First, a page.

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Potential troubles for Dreamers and their pursuit of legal status

Students are weary with our new president-elect Donald Trump

Cesar Fuentes, a math teacher at Sylmar High School, teaches Algebra I to Spanish speaking students, December 9, 2011 in Sylmar, California.

In June of 2012, the Obama administration passed an executive order that granted temporary status to young immigrants that are without legal status in the U.S. 

DACA, or the executive order called Deferred Action for Childhood Arrivals, granted the opportunity for young individuals to gain social status in the U.S. 

According to studies conducted by the Pew Research Center, there are approximately 11.2 million undocumented immigrants currently living in America.

The executive action passed by President Obama gave temporary protection to 1.1 million individuals who were eligible for this deferred action. 

President-elect Donald Trump has highly criticized the actions of President Obama, calling his use of executive action unconstitutional and in need of immediate replacement. 

Politics professor Richard Herrera, said he has seen various transitions of power in which the newly elected leader discard any actions taken by the previous office. 

"Trump as our president-elect has the power to overturn any executive decision made by the Obama administration," Herrera said.  

Herrera also said he believes that the actions taken by our current administration has been labeled unconstitutional due to the lack of transparency and understanding of the issue at hand.

"The executive action by the Obama administration was a result of the inability for congress to act in a cohesive manner to address this issue," Herrera said. 

Herrera also explained previous events in which our past presidents have used their power of executive action in order to gain what they want. 

Trump has continuously stated that in his first 100 days in office he would repeal every single executive action passed by his predecessor's administration, which Trump argues is an illegal form of amnesty.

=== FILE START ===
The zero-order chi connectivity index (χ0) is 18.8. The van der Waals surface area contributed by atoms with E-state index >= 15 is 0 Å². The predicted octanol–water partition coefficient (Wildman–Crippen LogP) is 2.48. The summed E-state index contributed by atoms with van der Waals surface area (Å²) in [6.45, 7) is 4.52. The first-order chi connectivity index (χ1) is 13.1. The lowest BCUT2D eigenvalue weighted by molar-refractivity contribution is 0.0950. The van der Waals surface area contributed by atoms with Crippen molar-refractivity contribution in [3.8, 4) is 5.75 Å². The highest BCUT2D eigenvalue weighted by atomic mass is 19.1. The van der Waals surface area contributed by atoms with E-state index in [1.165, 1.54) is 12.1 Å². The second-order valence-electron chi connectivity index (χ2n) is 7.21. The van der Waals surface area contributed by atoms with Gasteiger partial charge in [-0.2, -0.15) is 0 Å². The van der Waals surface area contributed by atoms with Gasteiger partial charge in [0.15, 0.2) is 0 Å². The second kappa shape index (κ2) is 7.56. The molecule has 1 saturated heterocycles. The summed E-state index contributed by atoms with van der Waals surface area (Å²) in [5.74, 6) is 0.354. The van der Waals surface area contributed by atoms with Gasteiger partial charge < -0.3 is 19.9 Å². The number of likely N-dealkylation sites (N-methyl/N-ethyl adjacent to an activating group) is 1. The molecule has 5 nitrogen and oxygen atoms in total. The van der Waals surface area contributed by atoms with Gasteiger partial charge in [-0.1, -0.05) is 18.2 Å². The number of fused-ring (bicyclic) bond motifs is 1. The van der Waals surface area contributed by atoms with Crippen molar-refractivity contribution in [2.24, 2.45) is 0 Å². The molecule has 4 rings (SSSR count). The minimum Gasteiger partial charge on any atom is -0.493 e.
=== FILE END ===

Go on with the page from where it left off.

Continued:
"Former President George W. Bush issued a total of 291 executive orders during his time in office, which is less from our current administration," Herrera said.

School of Transborder Studies professor Francisco Lara-Valencia has closely observed the propositions made by the new president-elect Donald Trump and has said he believes there could be a series of life-affecting decisions made by the this new administration. 

"If Trump were to repeal Obama's executive action, it would lead to millions of young aspiring adults to go back into the shadows after years of fighting for social justice," Valencia said. 

Valencia also argued the importance of properly educating the public on the factual implications of such a controversial issue. 

Trump has constantly stated that the executive action by the president granted amnesty to all undocumented immigrants — which is false — and has added to the already polarized issue of immigration. 

"A common misconception by the general public is that the executive action passed by president Obama granted amnesty to all illegal immigrants, which is nowhere near the case," Valencia said.

Rather, the executive action allowed young undocumented immigrants temporary status in the U.S.

Saskias Casanova, a professor at the School of Transborder Studies, has actively participated in advocating for the rights of students all over the state.

Also having a professional background in Latino studies and in psychology, Casanova has directly seen the positive effects of the executive action passed by president Obama in 2012.

"For these students, the ability to come out of the shadows has been life changing," Casanova said. "Having not to worry about ICE coming to their home in the middle of the night has given them a piece of mind."

As someone involved with students who are here because of the deferred action, Casanova explained some of the hardships these students face on a daily basis. 

"Afraid of being deported, young adults are often victims of racial crimes but are unable to go to the authorities due to their legal status," Casanova said. 

Casanova, along with other professors in her department, have made it clear that they are ready to stand for their students by giving them the tools necessary to succeed. 

"It is important for teachers and faculty to protect the privacy of these students and allow them to pursue their education without being criticized for their legal status in the country," she said. 

On Nov. 17, 2016, 1,182 professors from colleges and universities across Arizona signed a petition advocating for the protection of students who are protected under the executive action.

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